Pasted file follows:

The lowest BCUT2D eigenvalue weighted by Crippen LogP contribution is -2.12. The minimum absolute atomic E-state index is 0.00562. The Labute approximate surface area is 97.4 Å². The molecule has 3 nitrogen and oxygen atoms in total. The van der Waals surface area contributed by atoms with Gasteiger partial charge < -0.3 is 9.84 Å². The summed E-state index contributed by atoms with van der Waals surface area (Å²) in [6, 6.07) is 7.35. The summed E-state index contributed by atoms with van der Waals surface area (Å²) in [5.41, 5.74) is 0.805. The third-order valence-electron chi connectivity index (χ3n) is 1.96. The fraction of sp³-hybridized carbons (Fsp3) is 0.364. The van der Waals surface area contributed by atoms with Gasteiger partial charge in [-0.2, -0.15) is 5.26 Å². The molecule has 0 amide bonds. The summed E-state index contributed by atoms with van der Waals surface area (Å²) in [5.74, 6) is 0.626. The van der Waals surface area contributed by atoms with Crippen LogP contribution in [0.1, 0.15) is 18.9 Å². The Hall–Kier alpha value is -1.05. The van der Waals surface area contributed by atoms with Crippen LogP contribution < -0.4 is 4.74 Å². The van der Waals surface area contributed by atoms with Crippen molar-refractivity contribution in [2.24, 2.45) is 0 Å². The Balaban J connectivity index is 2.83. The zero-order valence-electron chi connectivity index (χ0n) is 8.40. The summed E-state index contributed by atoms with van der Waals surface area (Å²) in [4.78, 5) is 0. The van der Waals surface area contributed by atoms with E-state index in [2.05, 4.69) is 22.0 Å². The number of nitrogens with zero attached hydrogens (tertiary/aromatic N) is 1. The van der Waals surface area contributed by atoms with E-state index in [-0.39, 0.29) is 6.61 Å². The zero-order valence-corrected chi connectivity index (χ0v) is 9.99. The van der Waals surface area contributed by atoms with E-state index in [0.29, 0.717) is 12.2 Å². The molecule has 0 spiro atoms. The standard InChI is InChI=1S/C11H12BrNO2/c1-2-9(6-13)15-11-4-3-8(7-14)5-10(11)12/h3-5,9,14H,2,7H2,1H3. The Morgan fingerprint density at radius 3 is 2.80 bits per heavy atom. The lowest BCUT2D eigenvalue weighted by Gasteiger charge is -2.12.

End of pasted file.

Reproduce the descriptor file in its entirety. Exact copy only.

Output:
The lowest BCUT2D eigenvalue weighted by Crippen LogP contribution is -2.12. The minimum absolute atomic E-state index is 0.00562. The Labute approximate surface area is 97.4 Å². The molecule has 3 nitrogen and oxygen atoms in total. The van der Waals surface area contributed by atoms with Gasteiger partial charge < -0.3 is 9.84 Å². The summed E-state index contributed by atoms with van der Waals surface area (Å²) in [6, 6.07) is 7.35. The summed E-state index contributed by atoms with van der Waals surface area (Å²) in [5.41, 5.74) is 0.805. The third-order valence-electron chi connectivity index (χ3n) is 1.96. The fraction of sp³-hybridized carbons (Fsp3) is 0.364. The van der Waals surface area contributed by atoms with Gasteiger partial charge in [-0.2, -0.15) is 5.26 Å². The molecule has 0 amide bonds. The summed E-state index contributed by atoms with van der Waals surface area (Å²) in [5.74, 6) is 0.626. The van der Waals surface area contributed by atoms with Crippen LogP contribution in [0.1, 0.15) is 18.9 Å². The Hall–Kier alpha value is -1.05. The van der Waals surface area contributed by atoms with Crippen LogP contribution < -0.4 is 4.74 Å². The van der Waals surface area contributed by atoms with Crippen molar-refractivity contribution in [2.24, 2.45) is 0 Å². The Balaban J connectivity index is 2.83. The zero-order valence-electron chi connectivity index (χ0n) is 8.40. The summed E-state index contributed by atoms with van der Waals surface area (Å²) in [4.78, 5) is 0. The van der Waals surface area contributed by atoms with E-state index in [2.05, 4.69) is 22.0 Å². The number of nitrogens with zero attached hydrogens (tertiary/aromatic N) is 1. The van der Waals surface area contributed by atoms with E-state index in [-0.39, 0.29) is 6.61 Å². The zero-order valence-corrected chi connectivity index (χ0v) is 9.99. The van der Waals surface area contributed by atoms with E-state index in [0.29, 0.717) is 12.2 Å². The molecule has 0 spiro atoms. The standard InChI is InChI=1S/C11H12BrNO2/c1-2-9(6-13)15-11-4-3-8(7-14)5-10(11)12/h3-5,9,14H,2,7H2,1H3. The Morgan fingerprint density at radius 3 is 2.80 bits per heavy atom. The lowest BCUT2D eigenvalue weighted by Gasteiger charge is -2.12.